Posted by Ray Domanico, June 1, 2011
Probably the most well known piece of the Mayor’s budget plan for 2012 is the proposal to eliminate more than 6,166 teacher positions, 4,278 of them through layoffs and the remainder by not hiring new teachers to replace those that leave the school system. But an analysis by IBO indicates that the calculation of the savings cited by the Mayor and the Schools Chancellor from these reductions significantly overstate the number of layoffs needed to meet the budget target. Savings from attrition could be almost $104 million higher than the budget assumes, which would reduce the number of layoffs needed by more than 1,600 to achieve the same budget cut.
The Mayor’s Executive Budget for Fiscal Year 2012 calls for the city school system to operate with 6,166 fewer teachers next year: a cut of 5,778 teachers introduced by the Mayor during this year’s budget process plus another 388 teacher reductions that are still pending for 2012 from last year’s budget cycle. The 5,778 assumes 1,500 teachers will leave voluntarily and not be replaced (attrition) and that an additional 4,278 teachers will be laid off. The remaining 388 planned reduction appears to be through attrition. IBO has estimated the savings associated with these staffing changes and compared our estimates with those included in the Mayor’s Executive Budget.
The Mayor’s budget projects savings of $269 million from the layoff of 4,278 teachers, or an average of $62,879 per teacher, while the savings from not replacing 1,500 teachers who leave voluntarily is reported as $106.8 million, an average of $71,180. The difference between the two estimates is that the city will have to pay increased unemployment insurance premiums because of the layoffs, offsetting some of the savings.
The Bloomberg Administration’s estimates don’t reflect the fact that the salaries of teachers who leave voluntarily are likely to be higher than those who are laid off. Current law requires the school system to lay off the newest teachers first within teacher license areas (English, math, science, etc.). Given that teachers who voluntarily leave the city system will almost certainly include some higher paid teachers opting for retirement and that teachers being laid off would be drawn largely from lower salary levels, on a per teacher basis, the salary savings associated with attrition will be greater than those associated with layoffs. The city is assuming the same average salary of $54,000 for both types of teachers leaving the payroll.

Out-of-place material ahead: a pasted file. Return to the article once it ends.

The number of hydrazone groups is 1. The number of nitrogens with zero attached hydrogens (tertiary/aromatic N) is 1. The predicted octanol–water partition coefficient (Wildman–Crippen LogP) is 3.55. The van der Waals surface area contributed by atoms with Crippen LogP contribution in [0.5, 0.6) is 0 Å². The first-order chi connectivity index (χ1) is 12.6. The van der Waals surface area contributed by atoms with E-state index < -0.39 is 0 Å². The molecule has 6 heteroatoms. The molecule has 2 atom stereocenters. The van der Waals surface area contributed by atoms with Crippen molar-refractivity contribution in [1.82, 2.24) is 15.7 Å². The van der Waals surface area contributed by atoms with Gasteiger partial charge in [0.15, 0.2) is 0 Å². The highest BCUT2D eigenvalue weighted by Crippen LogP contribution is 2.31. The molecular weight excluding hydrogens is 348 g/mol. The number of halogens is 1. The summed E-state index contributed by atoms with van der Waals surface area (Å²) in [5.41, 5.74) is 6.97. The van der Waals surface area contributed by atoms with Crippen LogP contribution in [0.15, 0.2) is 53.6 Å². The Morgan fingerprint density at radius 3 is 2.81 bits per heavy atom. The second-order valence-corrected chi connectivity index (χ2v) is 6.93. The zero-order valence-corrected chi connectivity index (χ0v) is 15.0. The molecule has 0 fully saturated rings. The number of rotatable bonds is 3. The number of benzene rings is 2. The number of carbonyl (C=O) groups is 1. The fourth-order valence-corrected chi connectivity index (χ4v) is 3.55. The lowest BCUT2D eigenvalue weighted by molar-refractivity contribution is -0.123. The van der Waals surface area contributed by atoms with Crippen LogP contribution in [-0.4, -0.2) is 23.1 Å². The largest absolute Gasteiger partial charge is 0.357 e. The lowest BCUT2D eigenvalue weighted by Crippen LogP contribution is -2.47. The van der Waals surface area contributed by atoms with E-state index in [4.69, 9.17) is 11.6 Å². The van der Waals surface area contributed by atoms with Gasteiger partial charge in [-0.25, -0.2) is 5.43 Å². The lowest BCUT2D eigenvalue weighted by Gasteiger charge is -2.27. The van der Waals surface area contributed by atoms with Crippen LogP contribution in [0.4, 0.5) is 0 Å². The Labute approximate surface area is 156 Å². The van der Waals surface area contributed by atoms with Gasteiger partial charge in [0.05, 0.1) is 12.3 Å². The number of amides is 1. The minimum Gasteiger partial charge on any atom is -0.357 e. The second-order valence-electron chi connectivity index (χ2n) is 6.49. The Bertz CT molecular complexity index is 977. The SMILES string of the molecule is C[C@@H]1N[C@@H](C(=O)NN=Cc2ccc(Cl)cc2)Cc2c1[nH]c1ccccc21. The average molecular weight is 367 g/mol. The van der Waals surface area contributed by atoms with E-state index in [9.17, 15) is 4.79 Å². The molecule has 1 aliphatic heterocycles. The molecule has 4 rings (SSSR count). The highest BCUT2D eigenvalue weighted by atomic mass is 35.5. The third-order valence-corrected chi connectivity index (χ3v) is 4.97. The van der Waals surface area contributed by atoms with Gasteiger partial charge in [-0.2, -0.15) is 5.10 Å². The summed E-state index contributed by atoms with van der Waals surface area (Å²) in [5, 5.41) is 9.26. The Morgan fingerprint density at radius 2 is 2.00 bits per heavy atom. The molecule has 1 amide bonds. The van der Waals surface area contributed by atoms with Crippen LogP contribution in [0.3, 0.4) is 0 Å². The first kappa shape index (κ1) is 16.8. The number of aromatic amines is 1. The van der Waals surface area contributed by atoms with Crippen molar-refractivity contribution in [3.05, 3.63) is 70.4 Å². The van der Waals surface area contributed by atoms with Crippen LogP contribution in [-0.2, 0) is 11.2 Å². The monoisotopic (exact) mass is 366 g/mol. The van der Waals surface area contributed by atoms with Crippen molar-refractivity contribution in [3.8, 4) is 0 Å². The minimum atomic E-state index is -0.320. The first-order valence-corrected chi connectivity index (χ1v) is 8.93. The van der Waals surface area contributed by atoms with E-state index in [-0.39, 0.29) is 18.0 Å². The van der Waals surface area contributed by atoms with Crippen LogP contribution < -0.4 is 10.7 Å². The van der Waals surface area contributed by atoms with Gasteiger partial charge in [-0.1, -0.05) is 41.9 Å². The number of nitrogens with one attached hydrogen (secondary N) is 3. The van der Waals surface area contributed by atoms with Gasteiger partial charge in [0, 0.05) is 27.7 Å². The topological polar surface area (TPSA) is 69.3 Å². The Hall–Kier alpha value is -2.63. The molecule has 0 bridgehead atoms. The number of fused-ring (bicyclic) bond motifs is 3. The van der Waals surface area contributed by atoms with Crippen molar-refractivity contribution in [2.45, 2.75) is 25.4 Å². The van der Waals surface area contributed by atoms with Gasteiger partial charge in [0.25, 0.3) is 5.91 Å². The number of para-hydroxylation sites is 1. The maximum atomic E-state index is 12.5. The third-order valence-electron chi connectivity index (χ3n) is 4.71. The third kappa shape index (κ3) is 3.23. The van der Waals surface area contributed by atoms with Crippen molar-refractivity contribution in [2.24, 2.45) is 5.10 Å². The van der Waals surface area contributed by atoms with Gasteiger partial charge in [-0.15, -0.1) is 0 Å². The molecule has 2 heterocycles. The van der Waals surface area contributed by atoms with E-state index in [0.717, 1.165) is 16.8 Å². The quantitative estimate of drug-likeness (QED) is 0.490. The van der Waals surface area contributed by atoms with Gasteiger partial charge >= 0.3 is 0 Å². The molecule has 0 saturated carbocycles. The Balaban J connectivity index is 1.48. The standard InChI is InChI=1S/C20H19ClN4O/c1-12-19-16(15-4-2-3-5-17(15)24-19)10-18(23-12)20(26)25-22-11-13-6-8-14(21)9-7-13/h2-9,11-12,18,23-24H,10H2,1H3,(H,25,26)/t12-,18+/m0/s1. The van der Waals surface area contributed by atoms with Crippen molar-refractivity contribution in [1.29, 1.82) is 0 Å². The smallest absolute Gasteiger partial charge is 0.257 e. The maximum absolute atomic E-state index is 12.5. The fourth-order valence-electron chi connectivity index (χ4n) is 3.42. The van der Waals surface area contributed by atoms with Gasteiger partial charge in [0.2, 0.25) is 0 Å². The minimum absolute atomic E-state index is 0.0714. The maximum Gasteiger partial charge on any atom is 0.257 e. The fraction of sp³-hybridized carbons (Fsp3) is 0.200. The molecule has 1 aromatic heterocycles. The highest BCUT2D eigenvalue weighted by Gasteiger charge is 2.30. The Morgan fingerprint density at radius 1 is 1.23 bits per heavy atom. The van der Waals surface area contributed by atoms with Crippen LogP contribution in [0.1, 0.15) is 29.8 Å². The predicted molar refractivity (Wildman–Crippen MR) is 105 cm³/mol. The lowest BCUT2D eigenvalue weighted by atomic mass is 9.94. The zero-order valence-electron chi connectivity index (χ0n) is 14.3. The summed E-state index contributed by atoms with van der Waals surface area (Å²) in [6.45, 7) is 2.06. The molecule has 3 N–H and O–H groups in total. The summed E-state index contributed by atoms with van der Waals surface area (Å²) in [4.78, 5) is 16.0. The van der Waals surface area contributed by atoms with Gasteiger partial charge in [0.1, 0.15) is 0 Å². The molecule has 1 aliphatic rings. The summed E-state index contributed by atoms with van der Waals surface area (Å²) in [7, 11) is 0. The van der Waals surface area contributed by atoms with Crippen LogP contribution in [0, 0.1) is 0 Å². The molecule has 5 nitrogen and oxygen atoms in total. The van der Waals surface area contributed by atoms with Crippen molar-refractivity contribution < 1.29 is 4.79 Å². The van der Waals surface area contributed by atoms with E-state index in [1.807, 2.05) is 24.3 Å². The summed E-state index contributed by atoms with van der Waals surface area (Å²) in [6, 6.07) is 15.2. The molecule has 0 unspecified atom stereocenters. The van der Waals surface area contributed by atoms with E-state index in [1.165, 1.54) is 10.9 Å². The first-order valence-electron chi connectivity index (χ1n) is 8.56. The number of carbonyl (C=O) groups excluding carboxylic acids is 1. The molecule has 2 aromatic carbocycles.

Using data obtained from the Department of Education on the current and past pool of teachers in the city’s public schools, including their salary “step,” IBO did its own estimate of the amount that the city can expect to save from teacher attrition in the coming year, based on the final salaries of those who left the system at the end of the 2009-2010 school year. The method we used was straightforward. We began by identifying teachers who had been assigned to classrooms in the 2009-2010 school year but who did not have classroom assignments in 2010-2011. (In neither year did we include teachers identified as being in the Absent Teacher Reserve pool.)
Next, given that DOE has the discretion to exempt teachers in certain assignments from its reduction plan, we dropped math, science, special education, bilingual education and English as a second language teachers. These are either hard to staff positions or mandated services, so we assume that the DOE will fill these positions despite its reduction plan. We were left with 2,571 teachers who had worked in the school system in 2009-2010 and who had not returned this year—well above the level of attrition assumed in the Bloomberg Administration’s estimate. The teachers we identified had an average salary of $64,731, which is $10,731 higher than the average salary assumed by DOE. Once we add in the cost of fringe benefits for such teachers, IBO estimates that each teaching position lost through attrition saved the city $81,911.
Based on the number, salaries, and benefits of teachers in nonmandated or priority assignments who voluntarily left the system at the end of last year, IBO estimates possible savings of $210.6 million if teachers leaving the system this year are not replaced for the coming year, almost twice the savings the Mayor’s Executive Budget is assuming for next school year. If the attrition pattern from 2009-2010 holds, the additional $103.8 million in attrition savings could be used to reduce the number of teachers to be laid off by 1,651.
As a final check of our analysis and data, we estimated the amount of money that would be saved by the current plan to lay off 4,278 teachers. Using the same database as we used for the attrition analysis, we identified the 4,278 least senior teachers in assignments as of November 1, 2010. Our analysis confirmed the Mayor’s estimate of $269 million in savings to be realized from those layoffs.
For the system as a whole, whether the teaching force is reduced through layoffs or attrition matters less than the number of teaching positions that are ultimately lost. But for the teachers threatened with layoffs—and the schools most heavily staffed with recent hires—it obviously means a lot if the city could rely more heavily on attrition.